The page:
Study of the petrology of Hawaiian volcanoes, in particular the historically active volcanoes on the Island of Hawai‘i, has long been of worldwide scientific interest. When Dr. Thomas A. Jaggar, Jr., established the Hawaiian Volcano Observatory (HVO) in 1912, detailed observations on basaltic activity at Kīlauea and Mauna Loa volcanoes increased dramatically. The period from 1912 to 1958 saw a gradual increase in the collection and analysis of samples from the historical eruptions of Kīlauea and Mauna Loa and development of the concepts needed to evaluate them. In a classic 1955 paper, Howard Powers introduced the concepts of magnesia variation diagrams, to display basaltic compositions, and olivine-control lines, to distinguish between possibly comagmatic and clearly distinct basaltic lineages. In particular, he and others recognized that Kīlauea and Mauna Loa basalts must have different sources.
Subsequent years saw a great increase in petrologic data, as the development of the electron microprobe made it possible to routinely monitor glass and mineral compositions, in addition to bulk rock compositions. We now have 100 years’ worth of glass compositions for Kīlauea summit eruptions, which, together with expanding databases on prehistoric tephras, provide important constraints on the nature of Kīlauea’s summit reservoir. A series of chemically distinctive eruptions in the 1950s and 1960s facilitated evaluation of magma mixing and transport processes at Kīlauea. At Mauna Loa, lava compositions are distinctive only at the trace element level, suggesting that its summit reservoir is better mixed than Kīlauea’s. Most summit lavas at both volcanoes, however, lie on olivine control lines having the same olivine composition (Fo86–87). Study of the ongoing East Rift Zone eruption at Kīlauea has further illuminated the complexity of magma storage, resupply, and mixing along this very active rift zone.
Studies of active and closed-system lava lakes have been part of HVO’s efforts since Jaggar’s unique descriptions of the Halema‘uma‘u lava lake that existed before 1924. Detailed study of closed-system bodies, including the 1959 Kīlauea Iki, 1963 ‘Alae, and 1965 and prehistoric Makaopuhi lava lakes and the Uēkahuna laccolith, have allowed recognition and quantification of processes of basalt differentiation. Specific topics reviewed herein include the occurrence of segregation veins and related structures, overall cooling history, and patterns of crystallization and reequilibration of olivine in various lava lakes.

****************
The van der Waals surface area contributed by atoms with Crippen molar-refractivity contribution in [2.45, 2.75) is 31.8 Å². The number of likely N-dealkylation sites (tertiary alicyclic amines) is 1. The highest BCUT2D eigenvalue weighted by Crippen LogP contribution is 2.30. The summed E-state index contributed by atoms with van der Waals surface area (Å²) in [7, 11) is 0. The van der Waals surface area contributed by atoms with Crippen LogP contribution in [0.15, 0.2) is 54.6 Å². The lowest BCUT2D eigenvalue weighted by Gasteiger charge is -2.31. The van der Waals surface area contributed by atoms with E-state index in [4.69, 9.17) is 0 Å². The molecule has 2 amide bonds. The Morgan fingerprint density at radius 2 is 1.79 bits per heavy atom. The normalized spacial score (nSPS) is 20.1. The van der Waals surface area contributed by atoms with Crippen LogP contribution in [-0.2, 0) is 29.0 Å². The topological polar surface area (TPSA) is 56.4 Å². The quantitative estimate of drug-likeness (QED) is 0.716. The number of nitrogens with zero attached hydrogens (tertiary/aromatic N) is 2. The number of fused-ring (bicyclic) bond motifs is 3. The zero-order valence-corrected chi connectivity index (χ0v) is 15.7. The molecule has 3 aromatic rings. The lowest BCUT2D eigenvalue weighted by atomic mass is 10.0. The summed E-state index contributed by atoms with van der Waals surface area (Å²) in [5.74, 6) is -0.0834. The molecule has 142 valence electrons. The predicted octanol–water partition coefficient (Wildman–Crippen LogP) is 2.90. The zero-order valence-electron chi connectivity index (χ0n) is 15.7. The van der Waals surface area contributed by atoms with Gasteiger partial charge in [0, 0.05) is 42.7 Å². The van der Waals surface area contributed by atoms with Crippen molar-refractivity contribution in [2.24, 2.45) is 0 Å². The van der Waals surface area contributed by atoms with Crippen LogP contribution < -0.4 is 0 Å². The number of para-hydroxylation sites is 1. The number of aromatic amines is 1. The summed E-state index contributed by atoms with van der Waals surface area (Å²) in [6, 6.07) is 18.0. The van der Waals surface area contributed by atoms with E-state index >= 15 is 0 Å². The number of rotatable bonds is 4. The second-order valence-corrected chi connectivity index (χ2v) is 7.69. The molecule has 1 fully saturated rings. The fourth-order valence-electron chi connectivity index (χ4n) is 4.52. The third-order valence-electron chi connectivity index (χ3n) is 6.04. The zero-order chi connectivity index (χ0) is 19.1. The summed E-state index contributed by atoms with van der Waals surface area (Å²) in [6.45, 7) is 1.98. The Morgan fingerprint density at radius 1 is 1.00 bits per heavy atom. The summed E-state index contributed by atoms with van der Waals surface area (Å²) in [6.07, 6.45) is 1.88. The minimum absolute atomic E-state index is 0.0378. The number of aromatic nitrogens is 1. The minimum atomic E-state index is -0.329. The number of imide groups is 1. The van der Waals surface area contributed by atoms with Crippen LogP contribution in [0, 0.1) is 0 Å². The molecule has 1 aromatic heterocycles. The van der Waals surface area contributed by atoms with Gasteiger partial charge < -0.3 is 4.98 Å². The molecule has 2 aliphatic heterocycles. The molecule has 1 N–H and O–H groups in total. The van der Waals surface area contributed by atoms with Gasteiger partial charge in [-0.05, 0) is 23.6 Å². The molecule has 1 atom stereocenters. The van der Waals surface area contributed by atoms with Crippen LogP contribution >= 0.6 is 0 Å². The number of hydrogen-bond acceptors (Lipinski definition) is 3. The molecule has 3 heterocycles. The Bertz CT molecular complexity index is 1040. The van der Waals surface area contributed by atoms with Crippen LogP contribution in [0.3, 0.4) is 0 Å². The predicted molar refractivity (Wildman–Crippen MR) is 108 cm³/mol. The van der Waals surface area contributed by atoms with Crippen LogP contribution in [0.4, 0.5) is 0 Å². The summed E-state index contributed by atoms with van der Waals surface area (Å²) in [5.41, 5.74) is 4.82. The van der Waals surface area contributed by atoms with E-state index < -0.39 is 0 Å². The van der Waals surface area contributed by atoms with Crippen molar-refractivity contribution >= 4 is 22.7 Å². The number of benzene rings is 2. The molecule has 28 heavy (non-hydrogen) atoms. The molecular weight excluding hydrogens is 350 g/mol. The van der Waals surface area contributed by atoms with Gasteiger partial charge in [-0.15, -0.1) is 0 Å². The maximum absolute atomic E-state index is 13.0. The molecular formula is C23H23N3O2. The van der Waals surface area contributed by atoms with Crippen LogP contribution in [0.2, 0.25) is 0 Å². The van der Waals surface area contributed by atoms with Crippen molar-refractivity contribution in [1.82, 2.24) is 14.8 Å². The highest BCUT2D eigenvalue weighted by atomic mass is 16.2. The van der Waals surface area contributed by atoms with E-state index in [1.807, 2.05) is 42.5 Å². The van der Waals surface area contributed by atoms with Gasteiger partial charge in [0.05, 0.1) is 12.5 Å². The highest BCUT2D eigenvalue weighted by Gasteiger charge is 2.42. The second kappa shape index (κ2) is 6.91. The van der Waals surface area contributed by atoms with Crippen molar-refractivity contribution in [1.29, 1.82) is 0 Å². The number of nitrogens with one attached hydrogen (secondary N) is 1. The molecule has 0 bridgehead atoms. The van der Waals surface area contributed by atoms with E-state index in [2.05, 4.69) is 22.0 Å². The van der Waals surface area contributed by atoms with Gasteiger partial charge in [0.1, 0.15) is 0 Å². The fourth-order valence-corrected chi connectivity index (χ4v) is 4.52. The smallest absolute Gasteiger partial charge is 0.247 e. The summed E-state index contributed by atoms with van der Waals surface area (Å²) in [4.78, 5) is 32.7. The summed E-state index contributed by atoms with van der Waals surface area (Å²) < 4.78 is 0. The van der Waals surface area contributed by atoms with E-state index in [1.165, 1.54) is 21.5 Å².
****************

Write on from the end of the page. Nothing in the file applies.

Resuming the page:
In recent decades, study of the submarine slopes of the Island of Hawai‘i and of Lō‘ihi Seamount has revolutionized our understanding of the early history of Hawaiian volcanoes. Observations of Lō‘ihi lavas first established the existence of an early alkalic stage in the evolution of Hawaiian volcanoes. Stages of volcanic development from inception to tholeiitic shield building can be observed in Kīlauea’s submarine and subaerial sections. One distinctive feature of submarine volcanics at Kīlauea, Mauna Loa, and Hualālai is that picritic lavas are more abundant than in subaerial eruptions. Also, olivine compositions of submarine lavas are more magnesian, ranging from Fo88 at Kīlauea to Fo89 at Hualālai. The most magnesian glasses known from Kīlauea (MgO=14.7–15.0 weight percent) were found along the submarine part of Kīlauea’s East Rift Zone.
Contributions to our knowledge of the nature of the mantle source(s) of Hawaiian basalts are reviewed briefly, although this is a topic where debate is ongoing. Finally, our accumulated petrologic observations impose constraints on the nature of the summit reservoirs at Kīlauea and Mauna Loa, specifically whether the summit chamber has been continuous or segmented during past decades.
|Title||Petrologic insights into basaltic volcanism at historically active Hawaiian volcanoes|
|Authors||Rosalind T. Helz, David A. Clague, Thomas W. Sisson, Carl R. Thornber|
|Publication Subtype||USGS Numbered Series|
|Series Title||Professional Paper|
|Record Source||USGS Publications Warehouse|
|USGS Organization||Volcano Hazards Program, Volcano Science Center|